How to Create a Cleaning Routine for Your Busy Schedule

Have you ever thought, “Ugh, I don’t have time to be doing the dishes right now. There are other important things I need to be doing!” If your home's cleaning and de-cluttering needs are overwhelming you, it may be time to ask your family to help out.

1

Use a Chore System

Use a chore system to save you time and energy
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The first step is learning how to start your chore system. Write down all the chores you do in the house. Next, use Brian Tracey’s ABCDE prioritization method to organize what you need to do, what’s most important, and what others can help you with.

How to Prioritize Chores

Mark each chore on your list according to where they fall in these categories (A-E).

A: Chores that are important for you to do (then label them A1, A2, A3 according to their daily or weekly importance).

B: Chores that you “should” do (because it’d be nice).

C: Chores that it’d be nice to do but that wouldn't cause a problem if you put them off.

D: Chores that you need to delegate.

E: Chores that you need to eliminate off your list by hiring someone to do them.

Now that you have a plan, you can create a checklist that you and everyone else in your home can follow. Nothing feels better than checking things off a to-do list, right?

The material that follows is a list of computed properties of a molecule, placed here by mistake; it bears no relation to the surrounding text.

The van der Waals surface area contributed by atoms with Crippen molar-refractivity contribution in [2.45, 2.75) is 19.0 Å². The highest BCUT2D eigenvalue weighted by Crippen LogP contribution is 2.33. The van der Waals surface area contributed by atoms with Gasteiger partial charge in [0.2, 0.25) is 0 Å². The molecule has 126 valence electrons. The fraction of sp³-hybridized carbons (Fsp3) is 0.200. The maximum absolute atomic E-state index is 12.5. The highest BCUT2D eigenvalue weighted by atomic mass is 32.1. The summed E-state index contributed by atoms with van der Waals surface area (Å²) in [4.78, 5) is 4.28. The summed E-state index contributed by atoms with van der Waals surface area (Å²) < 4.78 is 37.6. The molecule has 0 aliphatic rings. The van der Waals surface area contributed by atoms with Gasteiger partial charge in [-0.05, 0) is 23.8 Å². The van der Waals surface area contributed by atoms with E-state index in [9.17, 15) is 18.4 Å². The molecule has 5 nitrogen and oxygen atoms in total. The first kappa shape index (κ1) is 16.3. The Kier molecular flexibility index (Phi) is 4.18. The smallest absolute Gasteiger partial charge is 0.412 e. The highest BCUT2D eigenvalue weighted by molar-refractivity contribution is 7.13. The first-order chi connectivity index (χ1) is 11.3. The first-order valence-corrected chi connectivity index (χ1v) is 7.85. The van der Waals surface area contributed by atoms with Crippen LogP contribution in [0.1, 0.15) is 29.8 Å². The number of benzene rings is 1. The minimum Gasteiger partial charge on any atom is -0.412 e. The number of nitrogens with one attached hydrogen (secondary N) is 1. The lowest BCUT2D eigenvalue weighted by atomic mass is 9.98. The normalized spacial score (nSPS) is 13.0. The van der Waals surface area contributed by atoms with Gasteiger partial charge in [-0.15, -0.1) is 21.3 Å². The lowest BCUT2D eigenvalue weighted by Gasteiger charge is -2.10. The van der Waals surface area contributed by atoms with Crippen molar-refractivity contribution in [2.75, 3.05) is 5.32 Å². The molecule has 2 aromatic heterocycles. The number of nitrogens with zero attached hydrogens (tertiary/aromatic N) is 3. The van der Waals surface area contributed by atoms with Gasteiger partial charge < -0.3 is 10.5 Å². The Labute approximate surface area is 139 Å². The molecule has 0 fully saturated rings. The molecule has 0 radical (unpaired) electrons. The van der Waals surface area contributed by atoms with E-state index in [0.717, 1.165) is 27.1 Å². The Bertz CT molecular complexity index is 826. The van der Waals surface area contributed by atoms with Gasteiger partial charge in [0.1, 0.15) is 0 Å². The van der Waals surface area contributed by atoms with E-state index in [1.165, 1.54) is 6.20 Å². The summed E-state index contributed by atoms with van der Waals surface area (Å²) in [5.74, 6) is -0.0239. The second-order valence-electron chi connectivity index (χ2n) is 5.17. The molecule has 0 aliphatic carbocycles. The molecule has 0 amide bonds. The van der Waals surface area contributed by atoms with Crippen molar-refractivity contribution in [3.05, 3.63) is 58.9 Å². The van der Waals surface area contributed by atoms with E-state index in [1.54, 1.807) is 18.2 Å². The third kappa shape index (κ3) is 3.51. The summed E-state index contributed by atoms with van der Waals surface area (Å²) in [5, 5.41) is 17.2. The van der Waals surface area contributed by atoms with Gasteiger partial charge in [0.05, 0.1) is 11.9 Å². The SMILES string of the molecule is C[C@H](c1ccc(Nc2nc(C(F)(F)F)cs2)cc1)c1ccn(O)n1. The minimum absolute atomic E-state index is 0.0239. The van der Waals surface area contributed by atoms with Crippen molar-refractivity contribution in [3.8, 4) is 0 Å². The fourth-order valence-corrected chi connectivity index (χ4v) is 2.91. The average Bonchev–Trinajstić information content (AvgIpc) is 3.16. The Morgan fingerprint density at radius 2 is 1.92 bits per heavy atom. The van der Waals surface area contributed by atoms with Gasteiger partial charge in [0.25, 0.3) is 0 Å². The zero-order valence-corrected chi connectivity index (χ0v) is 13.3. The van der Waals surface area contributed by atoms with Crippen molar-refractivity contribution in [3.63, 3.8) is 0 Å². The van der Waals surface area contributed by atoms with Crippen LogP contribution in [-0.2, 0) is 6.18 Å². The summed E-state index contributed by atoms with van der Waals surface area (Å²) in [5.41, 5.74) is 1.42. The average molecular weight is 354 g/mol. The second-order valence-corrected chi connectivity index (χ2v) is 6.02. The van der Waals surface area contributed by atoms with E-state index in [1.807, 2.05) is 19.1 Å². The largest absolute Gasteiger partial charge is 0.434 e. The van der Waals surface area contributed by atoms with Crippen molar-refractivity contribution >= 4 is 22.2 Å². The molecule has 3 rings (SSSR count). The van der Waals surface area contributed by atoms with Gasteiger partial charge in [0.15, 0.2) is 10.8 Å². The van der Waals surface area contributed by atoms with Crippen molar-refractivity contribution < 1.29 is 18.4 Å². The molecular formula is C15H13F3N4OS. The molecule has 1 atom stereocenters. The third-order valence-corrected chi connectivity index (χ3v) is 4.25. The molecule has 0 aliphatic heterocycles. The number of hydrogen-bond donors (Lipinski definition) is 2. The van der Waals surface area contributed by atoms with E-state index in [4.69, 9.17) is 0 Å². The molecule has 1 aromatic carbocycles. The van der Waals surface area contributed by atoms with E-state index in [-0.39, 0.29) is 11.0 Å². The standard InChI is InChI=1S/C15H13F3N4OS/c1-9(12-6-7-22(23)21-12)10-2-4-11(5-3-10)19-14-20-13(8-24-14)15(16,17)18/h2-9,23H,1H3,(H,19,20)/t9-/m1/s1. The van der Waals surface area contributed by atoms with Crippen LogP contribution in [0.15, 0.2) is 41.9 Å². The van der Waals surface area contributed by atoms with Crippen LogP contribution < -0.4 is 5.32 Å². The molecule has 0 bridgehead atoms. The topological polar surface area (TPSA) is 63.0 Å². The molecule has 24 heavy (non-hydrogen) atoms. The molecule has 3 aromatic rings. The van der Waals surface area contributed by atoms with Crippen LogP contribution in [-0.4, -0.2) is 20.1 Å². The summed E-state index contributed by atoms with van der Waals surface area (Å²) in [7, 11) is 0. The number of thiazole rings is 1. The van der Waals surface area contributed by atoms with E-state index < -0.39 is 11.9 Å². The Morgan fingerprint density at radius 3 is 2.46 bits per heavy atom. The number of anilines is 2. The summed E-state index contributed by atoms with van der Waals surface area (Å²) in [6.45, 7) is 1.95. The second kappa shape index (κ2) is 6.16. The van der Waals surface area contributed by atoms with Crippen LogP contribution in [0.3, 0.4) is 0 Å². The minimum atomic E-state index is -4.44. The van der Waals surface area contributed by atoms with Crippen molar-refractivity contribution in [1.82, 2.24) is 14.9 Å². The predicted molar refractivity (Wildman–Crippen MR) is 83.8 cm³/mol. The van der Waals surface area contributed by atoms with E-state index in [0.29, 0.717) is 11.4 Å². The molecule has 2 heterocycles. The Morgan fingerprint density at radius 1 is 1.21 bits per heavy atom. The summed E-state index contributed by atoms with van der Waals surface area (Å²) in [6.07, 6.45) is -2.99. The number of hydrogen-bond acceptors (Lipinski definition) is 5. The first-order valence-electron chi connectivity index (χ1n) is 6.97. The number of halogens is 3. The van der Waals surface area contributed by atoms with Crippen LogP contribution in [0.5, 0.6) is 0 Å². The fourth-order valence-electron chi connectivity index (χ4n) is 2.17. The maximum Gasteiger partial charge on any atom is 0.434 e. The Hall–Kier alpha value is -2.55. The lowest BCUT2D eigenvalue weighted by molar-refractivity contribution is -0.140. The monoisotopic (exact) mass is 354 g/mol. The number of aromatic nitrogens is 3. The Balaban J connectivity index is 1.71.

Make a list for everyone in the family (including you!). Laminate it at your office or a supply store (or buy a lamination machine), then think of incentives to add.

2

Teach Your Children How to Keep a Clean House

Teach your kids how to keep a clean house
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Although you and your family don’t spend all day at your house, isn't it amazing how it looks like you spent all day there? Toy tornadoes come on so quickly and without warning!

If you want a cleaner house and a schedule that isn’t filled with cleaning time, you have to start by disciplining your family. Here’s how to put in the time and effort needed to teach them how to clean up after themselves.

You'll want to dedicate about a month to teaching your family how to keep a clean house. However, before announcing your plan, you’ll need to set a solid foundation.

Make Sure Everything Has a Place

First, find a home for everything in your house. Set a timer over the weekend to do just that. Tell everyone in your family what you’re doing as you're doing it (“I’m putting your things in their home, where they belong).

Pick Incentives